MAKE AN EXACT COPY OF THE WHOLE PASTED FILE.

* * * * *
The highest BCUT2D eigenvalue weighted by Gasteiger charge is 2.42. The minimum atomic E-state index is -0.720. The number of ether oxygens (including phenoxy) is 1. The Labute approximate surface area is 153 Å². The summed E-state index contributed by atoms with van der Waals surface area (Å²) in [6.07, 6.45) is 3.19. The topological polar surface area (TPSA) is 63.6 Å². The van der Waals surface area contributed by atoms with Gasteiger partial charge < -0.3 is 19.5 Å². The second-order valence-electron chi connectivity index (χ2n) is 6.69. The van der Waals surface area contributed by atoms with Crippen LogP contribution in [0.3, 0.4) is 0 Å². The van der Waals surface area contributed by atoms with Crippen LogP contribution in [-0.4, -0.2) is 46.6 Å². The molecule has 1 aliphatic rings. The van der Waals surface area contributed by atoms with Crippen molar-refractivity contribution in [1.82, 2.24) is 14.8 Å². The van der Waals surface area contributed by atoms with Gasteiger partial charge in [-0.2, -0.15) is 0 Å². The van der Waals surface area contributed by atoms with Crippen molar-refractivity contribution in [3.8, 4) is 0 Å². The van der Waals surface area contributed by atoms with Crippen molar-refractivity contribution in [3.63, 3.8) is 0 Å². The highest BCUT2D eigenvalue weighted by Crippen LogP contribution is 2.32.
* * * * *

The highest BCUT2D eigenvalue weighted by Gasteiger charge is 2.42. The minimum atomic E-state index is -0.720. The number of ether oxygens (including phenoxy) is 1. The Labute approximate surface area is 153 Å². The summed E-state index contributed by atoms with van der Waals surface area (Å²) in [6.07, 6.45) is 3.19. The topological polar surface area (TPSA) is 63.6 Å². The van der Waals surface area contributed by atoms with Gasteiger partial charge < -0.3 is 19.5 Å². The second-order valence-electron chi connectivity index (χ2n) is 6.69. The van der Waals surface area contributed by atoms with Crippen LogP contribution in [0.3, 0.4) is 0 Å². The van der Waals surface area contributed by atoms with Crippen LogP contribution in [-0.4, -0.2) is 46.6 Å². The molecule has 1 aliphatic rings. The van der Waals surface area contributed by atoms with Crippen molar-refractivity contribution in [1.82, 2.24) is 14.8 Å². The van der Waals surface area contributed by atoms with Gasteiger partial charge in [-0.2, -0.15) is 0 Å². The van der Waals surface area contributed by atoms with Crippen molar-refractivity contribution in [3.8, 4) is 0 Å². The van der Waals surface area contributed by atoms with Crippen molar-refractivity contribution in [3.63, 3.8) is 0 Å². The highest BCUT2D eigenvalue weighted by Crippen LogP contribution is 2.32.